His silver-gray hair was combed to cover a bald spot on the top of his scalp. He confidently strode around our conference table, fitting for a full professor and chairman of a prestigious university pathology department. His voice was firm, almost monotone, as he recounted key quality parameters that every laboratory must strive to maintain in order to deliver excellent patient care. Although I was honored to be in the presence of such a legend in the laboratory business, my mind was beginning to drift, numbed by the statistical charts and parameters he was rattling off.
“So this next item is directed to the younger pathologists in the room.”
Wake up! He was speaking to me!
Several times a year, my former group organized a dinner meeting and invited an expert in various sub-specialties within diagnostic pathology. The speaker for that evening was a renowned expert in quality control, who literally wrote the textbook that every pathologist had utilized in their training and continued to use as a reference during their careers. I was a new associate with my pathology group and was eager to learn his pearls of wisdom.
“To be a successful leader and pathologist, you need to learn the names of everyone in your laboratory.”
That was unexpected. Instead of some esoteric pearl about the Deming cycle of continuous improvement, he was giving me a lesson in human resources.
“Not only that,“ he continued, “you must learn the names of their spouses, their children, and what their hobbies are.”
I was dumbfounded. “The laboratory is all about the people who work there and you need to know them as well as you know your own family members. Is it easy? No. I admit, sometimes I forget the names of people.” He winked at us. “There are over three hundred people in my laboratory. You don’t have to do it all at once but this should be your continual goal.”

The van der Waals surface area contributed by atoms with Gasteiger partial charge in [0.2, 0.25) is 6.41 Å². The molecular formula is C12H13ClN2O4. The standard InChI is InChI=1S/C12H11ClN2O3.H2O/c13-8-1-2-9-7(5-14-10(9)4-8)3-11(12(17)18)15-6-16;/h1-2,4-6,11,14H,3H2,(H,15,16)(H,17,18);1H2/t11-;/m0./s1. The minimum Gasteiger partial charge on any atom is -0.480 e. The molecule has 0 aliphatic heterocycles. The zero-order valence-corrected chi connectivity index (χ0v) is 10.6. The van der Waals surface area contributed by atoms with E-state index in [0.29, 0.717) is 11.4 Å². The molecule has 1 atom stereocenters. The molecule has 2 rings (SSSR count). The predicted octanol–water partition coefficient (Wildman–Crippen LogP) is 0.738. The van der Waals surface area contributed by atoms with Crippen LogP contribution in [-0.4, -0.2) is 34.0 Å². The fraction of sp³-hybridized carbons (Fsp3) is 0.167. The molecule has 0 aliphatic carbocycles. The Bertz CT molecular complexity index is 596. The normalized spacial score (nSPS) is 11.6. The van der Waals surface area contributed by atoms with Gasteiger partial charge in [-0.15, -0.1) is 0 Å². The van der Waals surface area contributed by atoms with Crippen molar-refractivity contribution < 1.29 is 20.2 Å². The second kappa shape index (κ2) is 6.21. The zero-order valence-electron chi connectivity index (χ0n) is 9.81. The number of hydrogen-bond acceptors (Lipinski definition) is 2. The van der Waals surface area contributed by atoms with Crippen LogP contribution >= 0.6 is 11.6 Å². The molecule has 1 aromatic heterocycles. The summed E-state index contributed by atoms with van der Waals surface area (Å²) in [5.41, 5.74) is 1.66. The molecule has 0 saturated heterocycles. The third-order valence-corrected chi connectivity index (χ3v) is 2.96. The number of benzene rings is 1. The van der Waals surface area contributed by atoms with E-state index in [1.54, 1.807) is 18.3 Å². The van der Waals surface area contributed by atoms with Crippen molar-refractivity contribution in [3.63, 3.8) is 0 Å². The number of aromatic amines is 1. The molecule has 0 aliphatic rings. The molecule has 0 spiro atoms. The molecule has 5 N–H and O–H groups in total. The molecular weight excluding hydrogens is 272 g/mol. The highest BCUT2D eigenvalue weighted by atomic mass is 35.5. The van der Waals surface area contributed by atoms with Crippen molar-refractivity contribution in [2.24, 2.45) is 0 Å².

After the meeting, I reflected upon his words. He was absolutely correct. There is nothing more reaffirming or reassuring to me of my importance to any organization when the leader knows my name. I thought about my mentors in college and medical school who adopted this same leadership principle. I respected them because they took the time to learn my name and know something about me.
But I trust I shall shortly see thee, and we shall speak face to face. Peace be to thee. Our friends salute thee. Greet the friends by name.
3 John 14 (KJV)
The third letter of John is one of the shortest books in the Bible but it is rich with practical lessons for life. In the last verse, John instructs his readers to greet their mutual friends by name. It was a personal touch that transcended the written word and endeared John to his readers. Many years ago, Rear Admiral Robert C. Lee stated, “The sweetest sound to anyone’s ears is the sounds of his own name.” This is the same sentiment that is reinforcing God’s Words.
When we know and address someone by their name, it is reaffirming a relationship and imparts a level of respect and compassion toward that person that few other actions can ever achieve.
…The sheep hear his voice, and he calls his own sheep by name and leads them out.
Jesus Christ is the Good Shepherd who calls each of us, His sheep, by our own name to lead us to salvation and eternal life. He does this when we confess and repent of our sins and accept Him as our Lord and Savior. The most important relationship we will ever have is to know God.
Isn’t it comforting to know God knows each of us by our own name?
Love and trust the Lord; seek His will in your life.